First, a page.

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Old 05-02-2012, 02:32 AM   #81
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"Bogans, hoons and louts" down under for the "bad boy boogie" crowd.
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Old 05-02-2012, 10:11 AM   #82
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Quote:
Originally Posted by buckytom View Post
24 beers (of the same vintage ) is a "case" here.
Actually, it is here too. "Two four" is a sort of declasse way of saying it, made famous by Bob & Doug Mackenzie.
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Old 05-02-2012, 10:13 AM   #83
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Actually, it is here too. "Two four" is a sort of declasse way of saying it, made famous by Bob & Doug Mackenzie.
And it is implied that it is one kind of beer if you just say "case". It is possible to have a mixed case of beer.
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Old 05-02-2012, 10:17 AM   #84
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And it is implied that it is one kind of beer if you just say "case". It is possible to have a mixed case of beer.
These days a package of beer, whether it's a 12-pack, 24-pack or 30-pack, is completely enclosed in cardboard so it's all one type unless it's a sampler of different brews sold by a brewer.

In the "old days" a case was just a cardboard tray with four six-packs in it. You could mix and match but then you aren't buying a case, you're buying four six packs.
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Old 05-02-2012, 11:59 AM   #85
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I know what a two six is, and a texas mickey...but I don't drink beer. The last time I bought beer it was Alexander Keith's and it came in a box of 15. Weird.
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Old 05-02-2012, 01:21 PM   #86
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I know what a two six is, and a texas mickey...but I don't drink beer. The last time I bought beer it was Alexander Keith's and it came in a box of 15. Weird.
I'll bite. What's a two six and a Texas mickey? Where are those terms used?
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Old 05-03-2012, 10:47 AM   #87
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A two six is a 26oz bottle of liquor (roughly 750ml) and a Texas mickey is the giant 2 or 3 liter bottle. We also talked about 40 pounders. (40 oz) I have no idea why we called them that.
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Old 05-03-2012, 07:59 PM   #88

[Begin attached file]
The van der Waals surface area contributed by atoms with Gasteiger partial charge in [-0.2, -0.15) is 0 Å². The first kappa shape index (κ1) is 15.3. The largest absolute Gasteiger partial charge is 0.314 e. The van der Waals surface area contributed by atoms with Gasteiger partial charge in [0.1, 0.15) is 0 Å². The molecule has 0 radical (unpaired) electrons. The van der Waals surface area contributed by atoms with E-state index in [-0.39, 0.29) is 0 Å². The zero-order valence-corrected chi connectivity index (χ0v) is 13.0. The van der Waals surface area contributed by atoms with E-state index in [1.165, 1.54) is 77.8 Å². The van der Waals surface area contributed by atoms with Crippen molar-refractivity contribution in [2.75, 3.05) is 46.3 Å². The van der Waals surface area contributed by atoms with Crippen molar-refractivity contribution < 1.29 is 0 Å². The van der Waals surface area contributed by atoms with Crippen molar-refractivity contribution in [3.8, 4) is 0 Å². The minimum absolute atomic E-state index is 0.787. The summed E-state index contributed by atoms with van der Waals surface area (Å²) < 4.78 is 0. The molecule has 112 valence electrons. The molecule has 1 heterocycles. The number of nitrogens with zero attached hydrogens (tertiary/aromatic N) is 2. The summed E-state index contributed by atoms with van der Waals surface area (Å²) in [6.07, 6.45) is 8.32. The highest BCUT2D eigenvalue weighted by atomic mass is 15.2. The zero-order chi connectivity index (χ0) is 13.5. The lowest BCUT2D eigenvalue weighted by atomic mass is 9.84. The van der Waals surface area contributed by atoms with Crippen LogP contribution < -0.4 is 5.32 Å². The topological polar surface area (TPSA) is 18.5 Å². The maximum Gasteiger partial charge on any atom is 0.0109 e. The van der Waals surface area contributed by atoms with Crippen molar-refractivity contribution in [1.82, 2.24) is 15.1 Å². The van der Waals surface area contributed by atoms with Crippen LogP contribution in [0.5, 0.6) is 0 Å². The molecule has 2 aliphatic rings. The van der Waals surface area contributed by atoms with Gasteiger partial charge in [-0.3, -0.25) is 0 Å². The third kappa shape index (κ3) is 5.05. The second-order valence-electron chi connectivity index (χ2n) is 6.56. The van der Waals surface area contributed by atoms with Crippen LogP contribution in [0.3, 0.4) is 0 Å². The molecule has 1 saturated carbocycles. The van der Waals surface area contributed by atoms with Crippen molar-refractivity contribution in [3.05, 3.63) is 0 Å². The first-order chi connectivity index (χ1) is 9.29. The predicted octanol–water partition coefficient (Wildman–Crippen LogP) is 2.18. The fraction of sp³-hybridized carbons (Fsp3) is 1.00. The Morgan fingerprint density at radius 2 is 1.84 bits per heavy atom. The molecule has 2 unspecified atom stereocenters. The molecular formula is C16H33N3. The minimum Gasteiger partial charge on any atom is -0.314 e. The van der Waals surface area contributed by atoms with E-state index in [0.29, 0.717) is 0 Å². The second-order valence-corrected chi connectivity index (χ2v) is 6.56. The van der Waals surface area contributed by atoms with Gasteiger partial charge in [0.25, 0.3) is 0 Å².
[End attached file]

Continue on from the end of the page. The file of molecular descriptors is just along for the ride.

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a cup of Bundaburg rum first thing in the morning is referred to as "Aussie tea".
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Old 05-06-2012, 07:15 AM   #89
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Good Morning,

Interesting and often entertaining post.

I do not think this is the place, for me to get started with slang Spanish, South American, Latin American or Italian colloquial phrases or words !

However, they do exist as all of you are quite aware.

Let me say that I have learnt alot from my 7.30am - 9am Military Class, where I assist Army and Airforce Military Officers to pass their English Level Exams for missions for NATO ( Afghanistan predominately ) ...

I enjoy this part time job, which does not interfere with my normal publishing job ... I do it, for the enjoyment, however, believe me, I have learnt so much about Spain in the process ... from economics, government and political, cultural, historical, financial, traditions, etcetra ... This is why I have been doing it ... All I do, is correct their English and go over practice exams which include: a listening comprehension, a reading with comprehension, grammatical, written business format email, and the verbal accuracy on a topic which focuses on current events.

When a Military Officer has road rage, as is so common throughout Italia or Spain and he yells out; GILLIPOLLAS ( pronounced: hill ee poi as ) ... what is he yelling:

JACKASS - JERK ...



So, have nice wkend.
Margi.
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Old 05-08-2012, 12:38 PM   #90
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I live just north of the Valley of the Jolly San Fernando. This board doesn't have enough bandwidth to answer this question!
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